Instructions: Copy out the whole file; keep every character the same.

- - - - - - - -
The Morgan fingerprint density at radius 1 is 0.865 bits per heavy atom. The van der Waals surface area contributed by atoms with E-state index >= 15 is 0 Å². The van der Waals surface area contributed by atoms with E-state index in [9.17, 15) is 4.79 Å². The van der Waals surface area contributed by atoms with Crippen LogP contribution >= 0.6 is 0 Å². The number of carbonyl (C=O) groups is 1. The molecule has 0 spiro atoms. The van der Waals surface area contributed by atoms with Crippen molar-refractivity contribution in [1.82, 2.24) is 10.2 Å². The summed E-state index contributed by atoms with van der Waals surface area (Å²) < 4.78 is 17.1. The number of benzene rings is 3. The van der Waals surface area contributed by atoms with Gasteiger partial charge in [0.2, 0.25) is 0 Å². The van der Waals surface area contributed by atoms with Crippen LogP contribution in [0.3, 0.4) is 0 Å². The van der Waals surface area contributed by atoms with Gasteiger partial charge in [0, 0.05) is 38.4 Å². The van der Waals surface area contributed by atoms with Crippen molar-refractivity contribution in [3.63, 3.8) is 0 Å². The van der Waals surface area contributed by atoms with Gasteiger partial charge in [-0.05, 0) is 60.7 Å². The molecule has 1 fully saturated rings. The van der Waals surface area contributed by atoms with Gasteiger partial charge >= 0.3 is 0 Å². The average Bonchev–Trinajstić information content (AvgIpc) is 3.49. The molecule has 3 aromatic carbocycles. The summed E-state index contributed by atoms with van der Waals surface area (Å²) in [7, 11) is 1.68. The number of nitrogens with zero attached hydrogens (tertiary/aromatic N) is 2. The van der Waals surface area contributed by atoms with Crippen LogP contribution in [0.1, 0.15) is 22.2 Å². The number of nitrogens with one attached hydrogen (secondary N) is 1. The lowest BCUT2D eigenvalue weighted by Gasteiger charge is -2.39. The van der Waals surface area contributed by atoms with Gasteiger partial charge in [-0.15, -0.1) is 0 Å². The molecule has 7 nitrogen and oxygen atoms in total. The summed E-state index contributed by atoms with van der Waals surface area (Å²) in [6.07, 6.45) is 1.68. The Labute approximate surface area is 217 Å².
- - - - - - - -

The Morgan fingerprint density at radius 1 is 0.865 bits per heavy atom. The van der Waals surface area contributed by atoms with E-state index >= 15 is 0 Å². The van der Waals surface area contributed by atoms with E-state index in [9.17, 15) is 4.79 Å². The van der Waals surface area contributed by atoms with Crippen LogP contribution >= 0.6 is 0 Å². The number of carbonyl (C=O) groups is 1. The molecule has 0 spiro atoms. The van der Waals surface area contributed by atoms with Crippen molar-refractivity contribution in [1.82, 2.24) is 10.2 Å². The summed E-state index contributed by atoms with van der Waals surface area (Å²) < 4.78 is 17.1. The number of benzene rings is 3. The van der Waals surface area contributed by atoms with Gasteiger partial charge in [0.2, 0.25) is 0 Å². The van der Waals surface area contributed by atoms with Crippen LogP contribution in [0.3, 0.4) is 0 Å². The van der Waals surface area contributed by atoms with Gasteiger partial charge in [0, 0.05) is 38.4 Å². The van der Waals surface area contributed by atoms with Crippen molar-refractivity contribution in [3.63, 3.8) is 0 Å². The van der Waals surface area contributed by atoms with Gasteiger partial charge in [-0.05, 0) is 60.7 Å². The molecule has 1 fully saturated rings. The van der Waals surface area contributed by atoms with Gasteiger partial charge >= 0.3 is 0 Å². The average Bonchev–Trinajstić information content (AvgIpc) is 3.49. The molecule has 3 aromatic carbocycles. The summed E-state index contributed by atoms with van der Waals surface area (Å²) in [7, 11) is 1.68. The number of nitrogens with zero attached hydrogens (tertiary/aromatic N) is 2. The van der Waals surface area contributed by atoms with Crippen LogP contribution in [0.1, 0.15) is 22.2 Å². The number of nitrogens with one attached hydrogen (secondary N) is 1. The lowest BCUT2D eigenvalue weighted by Gasteiger charge is -2.39. The van der Waals surface area contributed by atoms with Gasteiger partial charge in [-0.15, -0.1) is 0 Å². The molecule has 7 nitrogen and oxygen atoms in total. The summed E-state index contributed by atoms with van der Waals surface area (Å²) in [6.07, 6.45) is 1.68. The Labute approximate surface area is 217 Å².